Thursday, October 22, 2009

A Review of Dragon Naturally Speaking 10

A review of Dragon NaturallySpeaking by Nuance

It's easy to be amazed by voice recognition that is even reasonably accurate. It brings us humans one small step closer to being the master over our computer slave. To have the machine perform even the basic tasks that we need performed by using a voice command can be simultaneously frightening and astounding. Visions of Colossus, the Forbin Project might just be right around the corner and voice recognition brings us one step closer to the corner.

This is all a prelude to my review of Dragon NaturallySpeaking 10.

I purchased an earlier version of Dragon NaturallySpeaking many years ago, installed it on my Windows machine, quickly grew tired of its inaccuracies although I was still somewhat amazed that it could perform at all. The newer, faster computers can put to rest many of the power issues the previous computers had. I purchased Dragon NaturallySpeaking 10 on sale from for about $30 including shipping and have been playing with it for the last month or so.

The accuracy of the software is amazing especially considering the low entry price. My initial intent wasn't to review this product. It was to turn a somewhat daunting typing task into a less daunting dictation task.

The product comes in the small cardboard box, most of which packages the included microphone and headset. Herein lies, possibly, the most distasteful part of this product and that is the uncomfortable headset that is included with it. Granted, I have a pretty big head but not so big that an adjustable headset shouldn't accommodate me. If I'm going to be wearing this product for hours on end I need to be able to do it comfortably and without leaving an impression in the side of my head where the microphone and earpiece are stationed. Aside from the comfort factor, the sound quality and the microphone seemed to work quite well. However after wearing it for 20 minutes or so I reverted to my old trusty Plantronics headset and microphone which I can easily keep on my noggin for hours on end.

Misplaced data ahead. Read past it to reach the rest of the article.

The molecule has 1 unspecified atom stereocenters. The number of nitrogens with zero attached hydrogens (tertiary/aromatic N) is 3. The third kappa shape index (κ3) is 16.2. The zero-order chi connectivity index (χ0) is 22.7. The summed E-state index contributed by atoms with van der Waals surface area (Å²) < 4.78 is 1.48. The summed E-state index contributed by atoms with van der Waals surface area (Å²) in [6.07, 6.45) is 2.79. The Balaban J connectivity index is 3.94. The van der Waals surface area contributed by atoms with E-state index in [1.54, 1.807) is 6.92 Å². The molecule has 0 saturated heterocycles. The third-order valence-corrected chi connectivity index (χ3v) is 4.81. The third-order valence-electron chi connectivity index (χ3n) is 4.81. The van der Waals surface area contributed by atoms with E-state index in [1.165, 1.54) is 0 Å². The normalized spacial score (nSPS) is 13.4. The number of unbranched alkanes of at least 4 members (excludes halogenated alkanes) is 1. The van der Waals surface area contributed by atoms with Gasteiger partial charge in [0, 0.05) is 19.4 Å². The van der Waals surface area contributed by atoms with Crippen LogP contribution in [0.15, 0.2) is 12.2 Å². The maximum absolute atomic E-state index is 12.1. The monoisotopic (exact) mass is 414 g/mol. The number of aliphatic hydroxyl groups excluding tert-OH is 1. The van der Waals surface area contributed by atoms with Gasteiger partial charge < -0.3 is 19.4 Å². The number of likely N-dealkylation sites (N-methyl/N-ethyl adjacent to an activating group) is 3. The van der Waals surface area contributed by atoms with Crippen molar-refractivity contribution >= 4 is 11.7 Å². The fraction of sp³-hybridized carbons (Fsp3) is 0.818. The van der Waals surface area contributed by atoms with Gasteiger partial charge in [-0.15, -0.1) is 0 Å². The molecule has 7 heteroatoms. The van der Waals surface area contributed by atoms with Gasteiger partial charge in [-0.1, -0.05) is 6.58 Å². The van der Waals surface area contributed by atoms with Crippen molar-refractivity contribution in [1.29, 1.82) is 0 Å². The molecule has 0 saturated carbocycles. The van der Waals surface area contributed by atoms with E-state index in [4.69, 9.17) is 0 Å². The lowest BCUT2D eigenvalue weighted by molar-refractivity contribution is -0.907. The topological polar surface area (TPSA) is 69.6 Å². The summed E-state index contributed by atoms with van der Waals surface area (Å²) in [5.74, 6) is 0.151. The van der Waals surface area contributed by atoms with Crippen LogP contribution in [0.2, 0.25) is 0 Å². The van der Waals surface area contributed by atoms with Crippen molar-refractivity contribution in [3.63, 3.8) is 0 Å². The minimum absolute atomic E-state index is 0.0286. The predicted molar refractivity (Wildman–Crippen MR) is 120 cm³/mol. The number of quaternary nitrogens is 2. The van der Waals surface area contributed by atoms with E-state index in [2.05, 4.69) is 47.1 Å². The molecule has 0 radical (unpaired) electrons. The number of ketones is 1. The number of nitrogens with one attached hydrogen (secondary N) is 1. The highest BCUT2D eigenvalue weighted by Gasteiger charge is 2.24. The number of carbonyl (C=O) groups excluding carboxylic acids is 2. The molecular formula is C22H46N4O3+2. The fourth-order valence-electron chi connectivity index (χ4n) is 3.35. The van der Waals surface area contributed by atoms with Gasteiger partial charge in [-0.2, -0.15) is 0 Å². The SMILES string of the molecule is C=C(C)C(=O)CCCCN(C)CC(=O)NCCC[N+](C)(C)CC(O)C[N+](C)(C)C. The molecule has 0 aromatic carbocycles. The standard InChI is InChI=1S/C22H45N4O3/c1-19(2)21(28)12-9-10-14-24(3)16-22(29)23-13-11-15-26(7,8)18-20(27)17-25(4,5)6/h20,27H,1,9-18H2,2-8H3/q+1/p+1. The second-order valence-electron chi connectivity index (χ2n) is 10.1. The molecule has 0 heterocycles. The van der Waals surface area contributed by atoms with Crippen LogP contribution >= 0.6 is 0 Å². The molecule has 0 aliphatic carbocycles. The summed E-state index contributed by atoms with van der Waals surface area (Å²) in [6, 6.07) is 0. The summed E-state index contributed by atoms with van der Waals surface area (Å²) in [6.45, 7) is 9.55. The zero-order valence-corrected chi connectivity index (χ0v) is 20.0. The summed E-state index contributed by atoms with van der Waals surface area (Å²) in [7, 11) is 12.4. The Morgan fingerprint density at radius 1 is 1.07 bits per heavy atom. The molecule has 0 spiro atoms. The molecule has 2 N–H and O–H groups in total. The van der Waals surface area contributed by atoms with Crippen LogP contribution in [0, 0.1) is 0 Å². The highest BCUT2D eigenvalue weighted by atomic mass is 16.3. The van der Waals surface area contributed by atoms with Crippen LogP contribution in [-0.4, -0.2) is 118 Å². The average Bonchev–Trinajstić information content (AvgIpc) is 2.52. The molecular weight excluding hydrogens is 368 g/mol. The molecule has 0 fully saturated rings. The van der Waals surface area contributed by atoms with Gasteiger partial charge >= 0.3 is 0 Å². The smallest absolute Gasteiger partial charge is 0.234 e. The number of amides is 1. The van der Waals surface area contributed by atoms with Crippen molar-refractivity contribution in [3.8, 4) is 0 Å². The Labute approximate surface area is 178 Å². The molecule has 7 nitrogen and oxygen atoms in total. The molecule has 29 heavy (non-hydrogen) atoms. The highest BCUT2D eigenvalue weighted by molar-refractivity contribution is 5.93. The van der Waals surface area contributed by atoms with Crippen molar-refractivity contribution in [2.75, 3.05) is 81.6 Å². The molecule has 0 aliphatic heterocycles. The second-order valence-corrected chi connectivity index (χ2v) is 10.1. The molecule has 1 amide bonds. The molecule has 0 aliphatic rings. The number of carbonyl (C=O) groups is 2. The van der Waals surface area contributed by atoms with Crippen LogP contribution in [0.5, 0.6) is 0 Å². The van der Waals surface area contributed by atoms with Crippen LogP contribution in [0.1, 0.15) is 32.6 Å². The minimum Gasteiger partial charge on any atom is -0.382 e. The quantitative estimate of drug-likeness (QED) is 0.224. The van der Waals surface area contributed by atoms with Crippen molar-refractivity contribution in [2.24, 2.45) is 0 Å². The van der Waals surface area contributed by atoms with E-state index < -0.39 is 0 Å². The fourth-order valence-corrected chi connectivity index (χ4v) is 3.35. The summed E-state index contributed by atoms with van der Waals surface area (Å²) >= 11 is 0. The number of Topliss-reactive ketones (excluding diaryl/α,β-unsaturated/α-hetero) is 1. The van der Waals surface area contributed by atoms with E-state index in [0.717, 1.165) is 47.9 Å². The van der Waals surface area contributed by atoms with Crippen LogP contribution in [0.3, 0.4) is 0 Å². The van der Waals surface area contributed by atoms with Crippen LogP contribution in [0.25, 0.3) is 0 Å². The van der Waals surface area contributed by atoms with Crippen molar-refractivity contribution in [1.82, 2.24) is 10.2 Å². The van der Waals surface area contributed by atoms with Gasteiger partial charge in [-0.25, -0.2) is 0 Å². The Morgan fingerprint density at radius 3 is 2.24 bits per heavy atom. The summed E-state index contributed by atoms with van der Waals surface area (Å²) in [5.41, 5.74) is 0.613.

I installed the software on three different computers; two desktops and a laptop. One of the desktops and the laptop were running windows XP the other desktop was running Vista. All computers have at least four gigs of RAM and plenty of disk space. The first installation was on the Vista machine and this is where I experienced the most trouble installing the product. I attempted installation and it errored out. I re-attempted installation on the Vista machine and it was successful the second time: total installation time was about 30 minutes or so. The installation on the XP desktop and the XP laptop were much easier and installed on the first try without any hiccupping.

Next was the training. I was presented with six or seven 10-minute passages to read; all of them from books of some sort. I chose Dave Barry, Lewis Carroll, and Dilbert on each one of the different machines (I needed to train them all individually) and proceeded to spend approximately 10 or 15 minutes teaching my computer to understand my voice commands. It was actually a rather soothing experience and each computer easily kept up with me.